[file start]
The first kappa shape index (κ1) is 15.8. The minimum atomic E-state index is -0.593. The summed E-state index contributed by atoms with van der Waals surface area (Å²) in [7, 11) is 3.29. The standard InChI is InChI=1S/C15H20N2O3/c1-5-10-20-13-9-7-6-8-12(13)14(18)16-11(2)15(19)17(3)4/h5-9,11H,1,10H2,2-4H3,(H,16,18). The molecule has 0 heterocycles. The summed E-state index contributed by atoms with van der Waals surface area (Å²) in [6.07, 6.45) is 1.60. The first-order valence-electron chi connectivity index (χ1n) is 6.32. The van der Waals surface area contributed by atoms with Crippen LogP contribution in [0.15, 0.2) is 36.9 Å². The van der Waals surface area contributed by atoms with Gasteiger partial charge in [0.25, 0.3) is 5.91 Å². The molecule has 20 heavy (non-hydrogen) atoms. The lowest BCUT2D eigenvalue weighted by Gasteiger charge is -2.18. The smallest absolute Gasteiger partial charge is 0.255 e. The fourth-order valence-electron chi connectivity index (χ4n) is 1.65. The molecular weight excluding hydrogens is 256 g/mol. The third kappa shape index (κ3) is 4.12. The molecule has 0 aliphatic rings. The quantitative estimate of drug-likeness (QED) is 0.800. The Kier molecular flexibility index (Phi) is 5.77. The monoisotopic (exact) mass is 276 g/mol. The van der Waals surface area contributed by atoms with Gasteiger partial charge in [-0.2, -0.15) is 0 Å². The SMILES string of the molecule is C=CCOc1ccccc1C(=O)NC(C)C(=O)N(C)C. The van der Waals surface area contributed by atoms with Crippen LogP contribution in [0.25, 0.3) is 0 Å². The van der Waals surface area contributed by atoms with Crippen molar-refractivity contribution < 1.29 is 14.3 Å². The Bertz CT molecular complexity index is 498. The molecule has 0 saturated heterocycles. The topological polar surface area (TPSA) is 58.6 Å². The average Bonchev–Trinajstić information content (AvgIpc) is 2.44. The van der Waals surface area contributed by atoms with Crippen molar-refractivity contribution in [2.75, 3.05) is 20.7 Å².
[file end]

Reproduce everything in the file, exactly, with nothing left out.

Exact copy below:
The first kappa shape index (κ1) is 15.8. The minimum atomic E-state index is -0.593. The summed E-state index contributed by atoms with van der Waals surface area (Å²) in [7, 11) is 3.29. The standard InChI is InChI=1S/C15H20N2O3/c1-5-10-20-13-9-7-6-8-12(13)14(18)16-11(2)15(19)17(3)4/h5-9,11H,1,10H2,2-4H3,(H,16,18). The molecule has 0 heterocycles. The summed E-state index contributed by atoms with van der Waals surface area (Å²) in [6.07, 6.45) is 1.60. The first-order valence-electron chi connectivity index (χ1n) is 6.32. The van der Waals surface area contributed by atoms with Crippen LogP contribution in [0.15, 0.2) is 36.9 Å². The van der Waals surface area contributed by atoms with Gasteiger partial charge in [0.25, 0.3) is 5.91 Å². The molecule has 20 heavy (non-hydrogen) atoms. The lowest BCUT2D eigenvalue weighted by Gasteiger charge is -2.18. The smallest absolute Gasteiger partial charge is 0.255 e. The fourth-order valence-electron chi connectivity index (χ4n) is 1.65. The molecular weight excluding hydrogens is 256 g/mol. The third kappa shape index (κ3) is 4.12. The molecule has 0 aliphatic rings. The quantitative estimate of drug-likeness (QED) is 0.800. The Kier molecular flexibility index (Phi) is 5.77. The monoisotopic (exact) mass is 276 g/mol. The van der Waals surface area contributed by atoms with Gasteiger partial charge in [-0.2, -0.15) is 0 Å². The SMILES string of the molecule is C=CCOc1ccccc1C(=O)NC(C)C(=O)N(C)C. The van der Waals surface area contributed by atoms with Crippen LogP contribution in [0.25, 0.3) is 0 Å². The van der Waals surface area contributed by atoms with Crippen molar-refractivity contribution < 1.29 is 14.3 Å². The Bertz CT molecular complexity index is 498. The molecule has 0 saturated heterocycles. The topological polar surface area (TPSA) is 58.6 Å². The average Bonchev–Trinajstić information content (AvgIpc) is 2.44. The van der Waals surface area contributed by atoms with Crippen molar-refractivity contribution in [2.75, 3.05) is 20.7 Å².